Frédéric Rossif (1922 - 1990)
Frederic Rossif (August 14, 1922 - April 18, 1990) was a French film- and documentarymaker. Famous for his nature films, but his filmography expands more than that. Frederic was also a television director who's common themes included wildlife, painters and history of the 20th century. He frequently worked with Maurice Jarre as well.
Rossif was born in Cetinje, Montenegro, former Yugoslavia. After the 2nd World War, Rossif lived in Paris and worked at Club Saint-Germain. During those years he got acquainted with Jean-Paul Sartre, Boris Vian, Albert Camus, Ernest Hemingway and Malcolm Lowry among others.
Since 1948 Rossif actively collaborated with the Cinémathèque Française, organizing an avant-garde festival at Antibes in 1949-50. In 1952 he joined the ORTF. In the late 1950s Rossif began writing and directing his own films, quickly achieving a considerable degree of success. His 1963 film about the Spanish Civil War, Mourir a Madrid received the Prix Jean Vigo that year, and was also nominated for an Academy Award for Documentary Feature. Several of his 1960s films were scored by the celebrated French composer Maurice Jarre. In 1970 Rossif completed his only non-documentary film, Aussi loin que l'amour, featuring Salvador Dalí as one of the actors.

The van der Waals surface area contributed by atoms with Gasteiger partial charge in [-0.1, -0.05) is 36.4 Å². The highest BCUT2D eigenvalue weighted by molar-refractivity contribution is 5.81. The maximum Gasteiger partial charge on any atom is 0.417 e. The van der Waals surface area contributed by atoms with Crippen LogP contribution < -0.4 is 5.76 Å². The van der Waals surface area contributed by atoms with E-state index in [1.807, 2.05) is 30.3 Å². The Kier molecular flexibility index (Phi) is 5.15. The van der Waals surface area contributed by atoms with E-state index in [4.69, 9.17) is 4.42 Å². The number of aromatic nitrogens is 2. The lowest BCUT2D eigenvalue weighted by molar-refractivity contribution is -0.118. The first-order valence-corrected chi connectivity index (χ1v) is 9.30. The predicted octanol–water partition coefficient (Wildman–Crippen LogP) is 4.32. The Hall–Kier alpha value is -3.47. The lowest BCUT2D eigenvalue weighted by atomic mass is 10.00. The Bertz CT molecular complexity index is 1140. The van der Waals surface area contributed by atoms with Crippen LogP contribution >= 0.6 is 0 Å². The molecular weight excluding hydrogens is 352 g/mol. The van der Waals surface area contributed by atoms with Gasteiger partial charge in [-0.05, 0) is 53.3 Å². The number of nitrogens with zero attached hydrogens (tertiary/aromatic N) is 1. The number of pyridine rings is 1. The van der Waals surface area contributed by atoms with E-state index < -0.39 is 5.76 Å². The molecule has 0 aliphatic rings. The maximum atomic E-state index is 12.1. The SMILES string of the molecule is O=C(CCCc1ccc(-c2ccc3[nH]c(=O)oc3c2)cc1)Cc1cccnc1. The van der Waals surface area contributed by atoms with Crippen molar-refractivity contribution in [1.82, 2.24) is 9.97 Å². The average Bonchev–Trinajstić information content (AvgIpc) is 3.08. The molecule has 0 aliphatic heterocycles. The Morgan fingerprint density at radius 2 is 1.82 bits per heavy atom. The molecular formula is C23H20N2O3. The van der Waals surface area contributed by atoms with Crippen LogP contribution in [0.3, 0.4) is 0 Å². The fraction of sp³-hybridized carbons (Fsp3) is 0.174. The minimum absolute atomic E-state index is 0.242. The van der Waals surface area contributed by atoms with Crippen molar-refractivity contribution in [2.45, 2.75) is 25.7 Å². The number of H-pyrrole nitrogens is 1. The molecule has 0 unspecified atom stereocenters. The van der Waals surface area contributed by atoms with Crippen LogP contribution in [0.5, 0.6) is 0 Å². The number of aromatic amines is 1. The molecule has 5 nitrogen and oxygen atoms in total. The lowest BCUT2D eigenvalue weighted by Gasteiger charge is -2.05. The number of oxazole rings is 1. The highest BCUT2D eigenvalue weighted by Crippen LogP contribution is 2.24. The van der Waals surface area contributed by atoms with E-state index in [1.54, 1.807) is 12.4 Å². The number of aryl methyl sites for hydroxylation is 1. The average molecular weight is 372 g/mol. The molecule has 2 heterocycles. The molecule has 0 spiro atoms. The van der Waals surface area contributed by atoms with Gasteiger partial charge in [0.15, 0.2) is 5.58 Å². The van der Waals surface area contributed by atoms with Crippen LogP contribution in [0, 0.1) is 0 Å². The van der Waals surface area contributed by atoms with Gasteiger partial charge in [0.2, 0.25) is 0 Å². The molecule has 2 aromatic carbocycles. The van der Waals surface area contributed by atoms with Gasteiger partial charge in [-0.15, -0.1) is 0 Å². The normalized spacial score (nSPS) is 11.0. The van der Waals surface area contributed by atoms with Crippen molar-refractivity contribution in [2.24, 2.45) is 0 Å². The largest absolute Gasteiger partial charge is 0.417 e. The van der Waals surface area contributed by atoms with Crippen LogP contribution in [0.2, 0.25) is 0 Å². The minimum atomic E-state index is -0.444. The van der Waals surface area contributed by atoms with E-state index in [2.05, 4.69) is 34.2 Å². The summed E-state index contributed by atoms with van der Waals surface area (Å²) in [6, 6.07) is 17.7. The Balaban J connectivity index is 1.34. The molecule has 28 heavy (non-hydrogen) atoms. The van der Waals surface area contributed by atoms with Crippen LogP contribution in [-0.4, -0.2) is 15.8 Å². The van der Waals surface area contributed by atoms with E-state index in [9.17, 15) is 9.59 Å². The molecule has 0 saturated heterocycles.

In early 1970s Rossif met the Greek composer Vangelis, who was working in Paris at the time. The two collaborated on a large number of films, most notably the wild-life documentaries L'Apocalypse des animaux, L'Opéra sauvage and La Fête sauvage, some of the music from which was released on CD. Vangelis' music for an ocean scene from the 6th episode of L'Apocalypse, called "La Petite Fille de la Mer", subsequently became a modern classic. The collaboration between the director and the musician came in 1980 to an interesting climax: Rossif directed a documentary dedicated to Vangelis, called L'Arbre de Vie.
Rossif's last projects included Pasteur le Siecle, a documentary commemorating the 100th anniversary of Paris' L' Institut Pasteur (1987) and the monumental World War II documentary De Nuremberg à Nuremberg (1989). Just before his death, Frederic finished "Les Sentinelles Oubliee" a short vision of the 20th century of which Vangelis' music can be heard. Rossif died in 1990 and was buried in the Cimetière du Montparnasse in Paris.
Rossif used much Vangelis music over and over again for several movies. Not only for his wildlife documentaries or the painters' biographies you can hear music used elsewhere in Rossif's filmography.
The grave of Frédéric Rossif in Paris
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